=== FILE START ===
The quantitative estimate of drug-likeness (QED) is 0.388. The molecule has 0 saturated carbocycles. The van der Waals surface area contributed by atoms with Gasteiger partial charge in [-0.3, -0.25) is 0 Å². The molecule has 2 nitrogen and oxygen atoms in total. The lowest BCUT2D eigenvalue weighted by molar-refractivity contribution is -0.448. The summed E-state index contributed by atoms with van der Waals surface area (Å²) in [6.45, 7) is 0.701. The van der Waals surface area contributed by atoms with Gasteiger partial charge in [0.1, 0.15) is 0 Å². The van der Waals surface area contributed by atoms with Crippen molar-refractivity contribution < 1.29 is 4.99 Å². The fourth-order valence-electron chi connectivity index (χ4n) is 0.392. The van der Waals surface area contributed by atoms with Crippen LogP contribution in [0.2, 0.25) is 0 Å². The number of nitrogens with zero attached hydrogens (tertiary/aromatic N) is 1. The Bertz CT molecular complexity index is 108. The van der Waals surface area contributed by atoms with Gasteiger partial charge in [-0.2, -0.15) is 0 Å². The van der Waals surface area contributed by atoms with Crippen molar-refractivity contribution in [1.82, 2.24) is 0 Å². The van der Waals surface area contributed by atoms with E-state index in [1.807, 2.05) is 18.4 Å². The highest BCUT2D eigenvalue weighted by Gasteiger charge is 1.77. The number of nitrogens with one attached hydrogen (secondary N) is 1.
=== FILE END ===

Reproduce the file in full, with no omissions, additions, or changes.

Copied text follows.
The quantitative estimate of drug-likeness (QED) is 0.388. The molecule has 0 saturated carbocycles. The van der Waals surface area contributed by atoms with Gasteiger partial charge in [-0.3, -0.25) is 0 Å². The molecule has 2 nitrogen and oxygen atoms in total. The lowest BCUT2D eigenvalue weighted by molar-refractivity contribution is -0.448. The summed E-state index contributed by atoms with van der Waals surface area (Å²) in [6.45, 7) is 0.701. The van der Waals surface area contributed by atoms with Gasteiger partial charge in [0.1, 0.15) is 0 Å². The van der Waals surface area contributed by atoms with Crippen molar-refractivity contribution < 1.29 is 4.99 Å². The fourth-order valence-electron chi connectivity index (χ4n) is 0.392. The van der Waals surface area contributed by atoms with Crippen LogP contribution in [0.2, 0.25) is 0 Å². The number of nitrogens with zero attached hydrogens (tertiary/aromatic N) is 1. The Bertz CT molecular complexity index is 108. The van der Waals surface area contributed by atoms with Gasteiger partial charge in [-0.2, -0.15) is 0 Å². The van der Waals surface area contributed by atoms with Crippen molar-refractivity contribution in [1.82, 2.24) is 0 Å². The van der Waals surface area contributed by atoms with E-state index in [1.807, 2.05) is 18.4 Å². The highest BCUT2D eigenvalue weighted by Gasteiger charge is 1.77. The number of nitrogens with one attached hydrogen (secondary N) is 1.